We have been reporting on Canada’s top 100 most valuable brands for more than decade. The ranking during this time, especially the top ten, has been reliable and sometimes even predictable. Strong, traditional, legacy brands form the bedrock of the Canadian brand economy, and accordingly, banks and telcos and have historically dominated the top ten. This reflects the Canadian economy generally: low-risk, conservative, and effective.
These traits have historically been a safeguard against economic crises; however, the pandemic has put forward a unique set of challenges for Canadian brands. Brands have been required to constantly adapt to shifting pandemic response policies. This manifested as a blessing in disguise for some sectors, and a quagmire of cutbacks and logistics for others. The typically reliable Canada Top 100 has never been more dynamic.
There is also some light at the end of the tunnel. From 2020 to 2021, the aggregate value of the Top 100 Canadian brands fell by 1%. It was the first time that the brand economy decreased in value since we began our study. This year, we are happy to report that Canadian brands are back in the green, having grown in value by an average of 22%. Canadian brands (for the most part) are bouncing back.
The top ten has traditionally been dominated by the big banks and telcos. Incidentally, these are the kind of brands we would expect to see at the top of a ranking in a developing economy, rather than mature economy. Tech sector brands are still notably missing at the top of the table, but with the current trends in the sector, we will likely see Shopify and Constellation Software vying for the top 10 in the near future.Charles Scarlett-Smith, Director of Brand Finance Canada
RBC (brand value up 13% to CA$23.5 billion) has regained the top spot as the most valuable brand in Canada after falling second to TD in 2020 (brand value up 3% to $21.7 billion).
RBC and Scotiabank are the only two banking brands that have seen double digit growth since 2020. This stasis is quite worrisome and it signals a sector stuck in a bit of a rut. The big six are designed to be a one-stop-shop for all Canadian banking needs, but this model is proving cumbersome. Legacy systems and processes, in addition to the cost required to maintain brick and mortar branches, are stifling the big six’s ability to provide modern banking services with the same ease and elegance as their Fintech competitors.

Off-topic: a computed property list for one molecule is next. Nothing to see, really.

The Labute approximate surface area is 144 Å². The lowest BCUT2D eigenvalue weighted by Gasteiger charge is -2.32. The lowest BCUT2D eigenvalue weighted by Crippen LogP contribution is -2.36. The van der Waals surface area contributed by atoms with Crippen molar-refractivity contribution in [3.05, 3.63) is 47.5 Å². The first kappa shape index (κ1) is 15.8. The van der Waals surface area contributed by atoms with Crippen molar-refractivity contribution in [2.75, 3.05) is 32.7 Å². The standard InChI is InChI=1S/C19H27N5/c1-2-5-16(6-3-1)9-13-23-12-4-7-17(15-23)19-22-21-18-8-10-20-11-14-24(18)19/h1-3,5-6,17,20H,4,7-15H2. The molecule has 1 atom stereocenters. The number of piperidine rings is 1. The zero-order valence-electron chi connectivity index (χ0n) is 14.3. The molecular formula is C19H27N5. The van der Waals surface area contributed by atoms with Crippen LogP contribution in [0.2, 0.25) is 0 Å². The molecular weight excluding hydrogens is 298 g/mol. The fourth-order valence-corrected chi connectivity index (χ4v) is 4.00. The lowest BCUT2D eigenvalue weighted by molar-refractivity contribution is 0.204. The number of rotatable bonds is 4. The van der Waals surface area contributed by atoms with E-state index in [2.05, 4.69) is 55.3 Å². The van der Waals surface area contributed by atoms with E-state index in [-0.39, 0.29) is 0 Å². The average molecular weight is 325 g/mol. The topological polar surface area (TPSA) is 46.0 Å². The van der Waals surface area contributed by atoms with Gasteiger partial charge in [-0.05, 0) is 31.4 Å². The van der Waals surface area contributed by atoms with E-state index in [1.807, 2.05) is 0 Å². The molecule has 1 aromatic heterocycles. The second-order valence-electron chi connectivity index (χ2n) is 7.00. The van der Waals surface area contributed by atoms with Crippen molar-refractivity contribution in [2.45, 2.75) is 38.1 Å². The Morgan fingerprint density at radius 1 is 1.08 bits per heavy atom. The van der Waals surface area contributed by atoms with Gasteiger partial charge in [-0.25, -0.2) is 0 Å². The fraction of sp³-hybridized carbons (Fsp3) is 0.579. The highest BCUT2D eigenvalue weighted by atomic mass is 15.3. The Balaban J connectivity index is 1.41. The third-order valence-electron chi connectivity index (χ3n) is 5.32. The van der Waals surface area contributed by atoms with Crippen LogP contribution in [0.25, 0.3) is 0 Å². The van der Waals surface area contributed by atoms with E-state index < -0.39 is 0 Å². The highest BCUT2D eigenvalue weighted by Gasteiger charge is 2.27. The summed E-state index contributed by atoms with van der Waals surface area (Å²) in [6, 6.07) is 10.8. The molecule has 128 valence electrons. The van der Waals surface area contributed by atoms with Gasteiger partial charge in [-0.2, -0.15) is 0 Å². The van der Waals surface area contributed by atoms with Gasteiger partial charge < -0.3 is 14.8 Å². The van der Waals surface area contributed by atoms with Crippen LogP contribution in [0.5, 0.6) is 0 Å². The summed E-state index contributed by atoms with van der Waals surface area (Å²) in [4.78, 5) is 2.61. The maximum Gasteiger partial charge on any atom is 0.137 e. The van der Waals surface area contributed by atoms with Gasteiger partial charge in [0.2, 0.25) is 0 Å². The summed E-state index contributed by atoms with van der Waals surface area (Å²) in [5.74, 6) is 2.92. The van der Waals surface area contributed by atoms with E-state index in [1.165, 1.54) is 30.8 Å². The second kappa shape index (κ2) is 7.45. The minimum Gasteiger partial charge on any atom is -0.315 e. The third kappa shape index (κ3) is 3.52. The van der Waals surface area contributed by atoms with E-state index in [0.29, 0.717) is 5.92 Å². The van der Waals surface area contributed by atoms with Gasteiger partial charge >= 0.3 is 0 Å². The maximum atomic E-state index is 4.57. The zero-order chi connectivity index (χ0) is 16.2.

Canadian consumers are increasingly now the owners of two or more bank accounts, which are simple to set-up, and provided at a lower cost (or free of charge). Disruptor brands such as Tangerine, Simplii, Wealthsimple, and PC Financial, entered the market effectively by focusing on a single offering – chequing accounts, investment portfolio management, or competitive rebates. Now, with established client bases, these fintechs are rolling out more diverse product lines and services, while remaining cheap and convenient. This will eat away at the big six’s client base, especially with younger age brackets. The big six need to respond and invest in modernising or risk stagnation.
The Oil & Gas sector has achieved an aggregate 69% increase in brand value over the past year. The sector is finally bouncing back after the crash in 2014. The top six fastest growing brands in the country all belong to the energy sector, with Enerplus leading the charge with an eyewatering brand value growth of 214% to $508 million. Revisited financial forecasts in the Canadian energy sector have been the main driver of the surge in brand value for many of these brands.